Director’s Blog In a wonderful new paper in Science , Jordi Quoidbach, Dan Gilbert, and Tim Wilson describe the “end of history illusion.” 1 This is not about the Mayan calendar or a Y2K syndrome. These scientists studied 19,000 people across six studies to answer a simple question: why do people so often make decisions that their future selves regret? Their results show that people consistently report that they have changed substantially in the past decade and just as consistently predict that they will not change nearly as much in the next decade
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Director’s Blog Let’s start with some good news. Over the past few decades in the United States, we have seen dramatic reductions in mortality due to coronary artery disease (an over 60 percent reduction, with 1.1 millions deaths averted each year), AIDS (a 40 percent reduction, with over 30,000 deaths averted each year), and stroke (a 30 percent reduction, with over 20,000 deaths averted each year). Indeed, last month AIDS was declared a chronic disease, recognizing that a young person who becomes infected with HIV will likely survive for decades and die of other causes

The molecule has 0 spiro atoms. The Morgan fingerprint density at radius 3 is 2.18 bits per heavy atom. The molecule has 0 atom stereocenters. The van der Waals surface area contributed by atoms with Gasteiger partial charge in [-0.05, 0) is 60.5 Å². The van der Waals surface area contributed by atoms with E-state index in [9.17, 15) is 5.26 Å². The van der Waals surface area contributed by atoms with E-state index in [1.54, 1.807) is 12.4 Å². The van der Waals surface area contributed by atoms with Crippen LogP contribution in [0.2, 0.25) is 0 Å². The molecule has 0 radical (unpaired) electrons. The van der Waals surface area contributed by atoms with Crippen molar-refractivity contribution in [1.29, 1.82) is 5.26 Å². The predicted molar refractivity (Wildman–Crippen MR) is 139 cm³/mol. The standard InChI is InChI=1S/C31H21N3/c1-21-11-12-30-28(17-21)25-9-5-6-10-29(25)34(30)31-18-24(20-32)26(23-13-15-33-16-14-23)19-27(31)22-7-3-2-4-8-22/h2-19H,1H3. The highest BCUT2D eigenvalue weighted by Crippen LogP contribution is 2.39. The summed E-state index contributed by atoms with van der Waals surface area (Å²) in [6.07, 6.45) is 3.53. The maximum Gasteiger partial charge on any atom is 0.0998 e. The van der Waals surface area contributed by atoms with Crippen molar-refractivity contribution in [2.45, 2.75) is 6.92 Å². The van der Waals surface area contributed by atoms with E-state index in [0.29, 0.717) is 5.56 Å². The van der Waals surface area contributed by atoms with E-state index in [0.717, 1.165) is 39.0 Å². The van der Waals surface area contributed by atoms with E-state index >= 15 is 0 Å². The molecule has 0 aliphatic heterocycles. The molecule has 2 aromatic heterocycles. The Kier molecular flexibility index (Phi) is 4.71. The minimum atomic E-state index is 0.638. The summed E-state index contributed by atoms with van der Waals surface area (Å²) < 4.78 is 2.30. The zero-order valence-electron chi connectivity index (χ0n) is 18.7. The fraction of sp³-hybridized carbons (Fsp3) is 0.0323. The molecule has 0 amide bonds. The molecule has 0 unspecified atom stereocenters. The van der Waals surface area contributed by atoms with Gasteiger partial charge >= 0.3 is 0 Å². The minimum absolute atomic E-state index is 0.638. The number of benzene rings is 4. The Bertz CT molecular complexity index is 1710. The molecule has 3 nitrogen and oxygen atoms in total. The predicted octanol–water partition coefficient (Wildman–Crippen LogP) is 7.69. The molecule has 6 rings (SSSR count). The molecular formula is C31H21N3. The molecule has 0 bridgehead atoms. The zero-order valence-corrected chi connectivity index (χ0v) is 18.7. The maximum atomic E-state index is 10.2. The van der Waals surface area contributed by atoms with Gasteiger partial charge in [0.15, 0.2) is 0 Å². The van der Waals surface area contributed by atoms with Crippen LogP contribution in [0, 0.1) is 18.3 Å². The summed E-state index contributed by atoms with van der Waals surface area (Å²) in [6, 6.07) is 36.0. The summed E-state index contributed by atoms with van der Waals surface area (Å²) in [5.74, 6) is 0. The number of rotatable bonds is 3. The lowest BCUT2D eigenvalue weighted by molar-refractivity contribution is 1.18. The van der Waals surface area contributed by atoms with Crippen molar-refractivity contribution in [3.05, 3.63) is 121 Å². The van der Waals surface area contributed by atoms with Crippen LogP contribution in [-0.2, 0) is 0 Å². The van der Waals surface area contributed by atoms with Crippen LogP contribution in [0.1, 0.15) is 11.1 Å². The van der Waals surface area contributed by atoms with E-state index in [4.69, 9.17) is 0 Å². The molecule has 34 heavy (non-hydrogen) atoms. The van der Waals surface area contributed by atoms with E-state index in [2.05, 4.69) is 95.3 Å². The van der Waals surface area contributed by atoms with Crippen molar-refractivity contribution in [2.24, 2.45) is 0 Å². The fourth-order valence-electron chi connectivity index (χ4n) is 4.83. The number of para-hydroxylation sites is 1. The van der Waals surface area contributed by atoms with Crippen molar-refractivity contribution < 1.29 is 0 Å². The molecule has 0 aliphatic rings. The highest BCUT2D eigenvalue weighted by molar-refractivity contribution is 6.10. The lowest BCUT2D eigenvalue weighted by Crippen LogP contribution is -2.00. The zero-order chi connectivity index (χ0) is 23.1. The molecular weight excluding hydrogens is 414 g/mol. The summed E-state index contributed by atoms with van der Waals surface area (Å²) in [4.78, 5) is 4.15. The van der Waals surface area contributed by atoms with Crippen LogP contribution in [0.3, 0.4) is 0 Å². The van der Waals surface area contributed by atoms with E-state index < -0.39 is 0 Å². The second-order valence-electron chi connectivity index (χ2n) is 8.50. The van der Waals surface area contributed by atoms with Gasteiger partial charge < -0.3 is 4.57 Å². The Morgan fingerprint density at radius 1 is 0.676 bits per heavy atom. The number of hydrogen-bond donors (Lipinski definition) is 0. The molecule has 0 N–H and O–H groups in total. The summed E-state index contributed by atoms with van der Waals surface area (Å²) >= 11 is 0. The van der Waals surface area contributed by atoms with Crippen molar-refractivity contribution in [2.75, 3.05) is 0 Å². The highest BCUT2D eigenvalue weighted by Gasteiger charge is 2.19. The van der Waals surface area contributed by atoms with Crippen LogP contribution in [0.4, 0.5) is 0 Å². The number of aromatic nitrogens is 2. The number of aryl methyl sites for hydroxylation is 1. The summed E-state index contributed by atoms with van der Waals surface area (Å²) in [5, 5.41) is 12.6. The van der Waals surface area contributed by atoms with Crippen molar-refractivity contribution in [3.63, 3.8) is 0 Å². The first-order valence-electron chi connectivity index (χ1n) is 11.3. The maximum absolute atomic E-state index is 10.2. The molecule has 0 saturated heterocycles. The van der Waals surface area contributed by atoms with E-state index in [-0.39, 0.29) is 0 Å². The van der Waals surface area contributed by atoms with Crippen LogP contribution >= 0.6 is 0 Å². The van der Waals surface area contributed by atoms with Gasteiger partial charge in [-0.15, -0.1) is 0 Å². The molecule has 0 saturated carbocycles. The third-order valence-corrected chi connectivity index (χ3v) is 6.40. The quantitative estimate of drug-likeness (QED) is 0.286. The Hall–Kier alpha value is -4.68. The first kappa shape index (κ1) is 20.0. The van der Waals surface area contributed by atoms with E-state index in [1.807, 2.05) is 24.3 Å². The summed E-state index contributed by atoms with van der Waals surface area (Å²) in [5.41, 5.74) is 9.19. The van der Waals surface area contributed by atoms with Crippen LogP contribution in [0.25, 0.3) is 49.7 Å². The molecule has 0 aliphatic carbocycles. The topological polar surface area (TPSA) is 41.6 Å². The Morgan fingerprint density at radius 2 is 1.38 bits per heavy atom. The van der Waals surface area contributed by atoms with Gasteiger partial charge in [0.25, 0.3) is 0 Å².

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Director’s Blog In 2007, Caryn James wrote in The New York Times that “autism has become to disorders what Africa is to social issues.” 1 This statement was intended to emphasize the emerging public recognition of autism during the preceding decade. But it was also a prescient comparison, for in the years since 2007, autism and Africa have become highly contentious topics with emerging movements that have polarized those involved and confused the broader public.
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